Listening to feedback from our residents’ survey and transport consultations, and making increased investments in green infrastructure.
Making it easy for people to play their part through the choices they make about their transport and waste.
Committed to playing our part in tackling climate change and working towards our goal of a carbon neutral town by 2030.
Reading Borough Council is a founding member and host of the Reading Climate Change Partnership who endorsed our Climate Emergency Strategy which sets out a road map and investment towards a carbon neutral Reading by 2030.
Our Council Carbon Plan 2020-25 outlines a pathway to an 85% cut in the Council’s emissions by 2025, including energy saving in our buildings, a greener vehicle fleet, and renewable energy initiatives.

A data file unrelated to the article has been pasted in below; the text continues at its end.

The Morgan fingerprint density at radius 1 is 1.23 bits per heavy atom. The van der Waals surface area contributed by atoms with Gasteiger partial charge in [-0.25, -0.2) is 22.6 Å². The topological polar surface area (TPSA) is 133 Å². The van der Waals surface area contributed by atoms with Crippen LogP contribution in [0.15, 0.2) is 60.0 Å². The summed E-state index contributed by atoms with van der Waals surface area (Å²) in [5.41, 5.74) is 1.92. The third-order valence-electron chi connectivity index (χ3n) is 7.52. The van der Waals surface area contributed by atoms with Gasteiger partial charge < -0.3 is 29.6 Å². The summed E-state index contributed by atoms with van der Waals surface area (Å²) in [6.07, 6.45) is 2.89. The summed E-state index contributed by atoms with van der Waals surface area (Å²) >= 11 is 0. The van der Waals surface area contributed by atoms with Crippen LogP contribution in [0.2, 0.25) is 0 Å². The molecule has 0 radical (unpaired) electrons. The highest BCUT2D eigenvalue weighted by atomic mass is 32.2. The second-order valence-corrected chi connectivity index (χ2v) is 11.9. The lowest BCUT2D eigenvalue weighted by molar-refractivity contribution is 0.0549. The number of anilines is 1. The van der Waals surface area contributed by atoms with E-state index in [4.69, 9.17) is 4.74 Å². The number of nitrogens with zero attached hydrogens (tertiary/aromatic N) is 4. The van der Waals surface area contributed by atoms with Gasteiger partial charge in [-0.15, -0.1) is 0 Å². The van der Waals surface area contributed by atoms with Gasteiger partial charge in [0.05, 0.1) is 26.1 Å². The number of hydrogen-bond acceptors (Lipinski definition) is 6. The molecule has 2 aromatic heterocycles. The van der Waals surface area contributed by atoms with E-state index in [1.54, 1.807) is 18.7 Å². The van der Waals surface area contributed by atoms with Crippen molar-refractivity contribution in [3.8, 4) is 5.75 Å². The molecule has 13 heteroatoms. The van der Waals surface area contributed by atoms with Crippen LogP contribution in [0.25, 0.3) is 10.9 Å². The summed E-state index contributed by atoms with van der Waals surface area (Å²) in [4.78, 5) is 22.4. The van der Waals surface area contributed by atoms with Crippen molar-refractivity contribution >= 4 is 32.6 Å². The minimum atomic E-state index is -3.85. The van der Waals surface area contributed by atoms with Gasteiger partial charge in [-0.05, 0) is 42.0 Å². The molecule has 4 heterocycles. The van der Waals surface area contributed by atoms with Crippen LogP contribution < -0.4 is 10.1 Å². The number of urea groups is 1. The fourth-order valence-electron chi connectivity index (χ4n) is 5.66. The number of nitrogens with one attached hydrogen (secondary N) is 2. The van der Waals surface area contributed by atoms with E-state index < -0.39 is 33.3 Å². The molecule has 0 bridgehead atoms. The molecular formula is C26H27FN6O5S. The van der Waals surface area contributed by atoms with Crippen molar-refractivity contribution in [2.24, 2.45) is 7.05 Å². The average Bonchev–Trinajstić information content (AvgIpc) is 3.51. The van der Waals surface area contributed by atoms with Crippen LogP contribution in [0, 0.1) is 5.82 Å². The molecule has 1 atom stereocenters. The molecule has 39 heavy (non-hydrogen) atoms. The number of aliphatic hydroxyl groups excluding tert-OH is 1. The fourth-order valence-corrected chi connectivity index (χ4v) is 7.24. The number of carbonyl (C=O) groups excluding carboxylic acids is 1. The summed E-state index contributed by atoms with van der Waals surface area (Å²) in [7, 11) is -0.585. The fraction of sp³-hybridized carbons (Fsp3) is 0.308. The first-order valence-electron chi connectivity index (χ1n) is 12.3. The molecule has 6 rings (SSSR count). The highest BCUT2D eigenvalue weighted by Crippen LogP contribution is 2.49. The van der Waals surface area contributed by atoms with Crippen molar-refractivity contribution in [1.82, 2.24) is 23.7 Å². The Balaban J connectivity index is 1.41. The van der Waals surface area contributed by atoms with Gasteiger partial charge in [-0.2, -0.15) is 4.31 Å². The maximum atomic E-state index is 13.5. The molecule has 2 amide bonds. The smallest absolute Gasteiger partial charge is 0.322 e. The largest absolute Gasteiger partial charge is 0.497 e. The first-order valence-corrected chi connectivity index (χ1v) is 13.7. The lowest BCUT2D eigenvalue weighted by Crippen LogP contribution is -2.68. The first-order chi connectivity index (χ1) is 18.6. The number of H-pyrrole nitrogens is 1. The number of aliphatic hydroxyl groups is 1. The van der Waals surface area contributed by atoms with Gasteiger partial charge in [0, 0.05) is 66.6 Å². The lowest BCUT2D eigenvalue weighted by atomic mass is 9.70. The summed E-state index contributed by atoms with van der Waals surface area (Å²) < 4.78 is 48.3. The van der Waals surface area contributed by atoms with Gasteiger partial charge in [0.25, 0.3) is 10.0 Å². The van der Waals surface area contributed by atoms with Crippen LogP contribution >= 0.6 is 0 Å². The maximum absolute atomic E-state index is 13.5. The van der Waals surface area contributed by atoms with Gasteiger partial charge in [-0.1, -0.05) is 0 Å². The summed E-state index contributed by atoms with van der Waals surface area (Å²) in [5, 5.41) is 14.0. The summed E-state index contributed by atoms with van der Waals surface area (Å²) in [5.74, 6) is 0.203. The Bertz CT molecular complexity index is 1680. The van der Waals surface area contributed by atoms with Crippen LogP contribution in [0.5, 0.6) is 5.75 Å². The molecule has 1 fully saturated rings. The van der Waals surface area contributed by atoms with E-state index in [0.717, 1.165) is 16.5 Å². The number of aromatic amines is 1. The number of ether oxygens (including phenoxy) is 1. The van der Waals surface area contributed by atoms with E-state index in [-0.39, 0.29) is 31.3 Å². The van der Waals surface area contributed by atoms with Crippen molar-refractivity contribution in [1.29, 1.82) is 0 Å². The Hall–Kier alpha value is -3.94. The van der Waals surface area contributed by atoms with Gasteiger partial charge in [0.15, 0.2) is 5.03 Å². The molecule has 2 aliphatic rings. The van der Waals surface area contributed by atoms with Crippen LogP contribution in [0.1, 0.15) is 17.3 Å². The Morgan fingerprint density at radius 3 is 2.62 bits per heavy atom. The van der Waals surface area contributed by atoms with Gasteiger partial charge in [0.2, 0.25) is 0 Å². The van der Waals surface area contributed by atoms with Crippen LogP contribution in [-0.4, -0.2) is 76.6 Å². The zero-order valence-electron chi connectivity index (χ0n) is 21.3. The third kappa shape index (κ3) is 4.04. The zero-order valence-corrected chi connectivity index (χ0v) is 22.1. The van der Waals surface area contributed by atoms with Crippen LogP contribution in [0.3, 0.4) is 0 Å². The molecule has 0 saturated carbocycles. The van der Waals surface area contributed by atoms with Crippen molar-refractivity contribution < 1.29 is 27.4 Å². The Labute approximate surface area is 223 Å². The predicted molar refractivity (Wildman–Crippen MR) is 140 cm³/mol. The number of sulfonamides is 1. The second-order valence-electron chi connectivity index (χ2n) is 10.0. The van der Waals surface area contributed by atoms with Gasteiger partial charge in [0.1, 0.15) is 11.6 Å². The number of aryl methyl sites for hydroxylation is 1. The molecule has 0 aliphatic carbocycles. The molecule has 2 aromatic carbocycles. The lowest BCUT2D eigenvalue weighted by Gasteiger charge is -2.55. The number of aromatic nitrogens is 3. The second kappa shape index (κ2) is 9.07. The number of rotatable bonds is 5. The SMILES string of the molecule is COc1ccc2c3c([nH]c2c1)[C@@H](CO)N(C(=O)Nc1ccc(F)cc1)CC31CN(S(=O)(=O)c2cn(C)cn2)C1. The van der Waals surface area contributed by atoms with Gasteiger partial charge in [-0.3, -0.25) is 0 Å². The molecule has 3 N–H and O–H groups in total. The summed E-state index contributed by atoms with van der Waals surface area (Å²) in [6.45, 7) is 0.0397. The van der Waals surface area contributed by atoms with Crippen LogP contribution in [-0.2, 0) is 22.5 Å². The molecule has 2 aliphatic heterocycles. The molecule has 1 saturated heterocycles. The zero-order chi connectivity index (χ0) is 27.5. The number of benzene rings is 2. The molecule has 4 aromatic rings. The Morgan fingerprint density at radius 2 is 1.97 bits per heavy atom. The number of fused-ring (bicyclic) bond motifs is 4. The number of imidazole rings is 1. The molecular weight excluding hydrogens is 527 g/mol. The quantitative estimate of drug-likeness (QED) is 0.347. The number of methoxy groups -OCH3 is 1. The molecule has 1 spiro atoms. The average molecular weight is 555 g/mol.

In 2022 Reading was named as one of only 19 UK local authorities, and one of just 122 across the world, to make a coveted ‘A’ list for bold climate leadership and transparency. This accolade demonstrates our long track record of partnership working on climate change. We aim to maintain that status.
Our priority for the coming years is to continue to reduce our carbon footprint and make our infrastructure and communities greener and more resilient.
We are increasing our commitment to tree planting in the borough aiming to plant at least 3.000 ‘standard’ trees by 2030 on council land and increase overall canopy to 25% by 2030 , as well as ensuring that all wards have at least 12% canopy cover by 2030.
Our Local Transport Plan prioritises investments in walking and cycling initiatives, public transport and electric vehicle infrastructure that will make it easier for residents to make healthy choices and feel the benefits of clean, green neighbourhoods. Working with schools, we have already set up some School Streets in communities to ensure children can walk to lessons safely.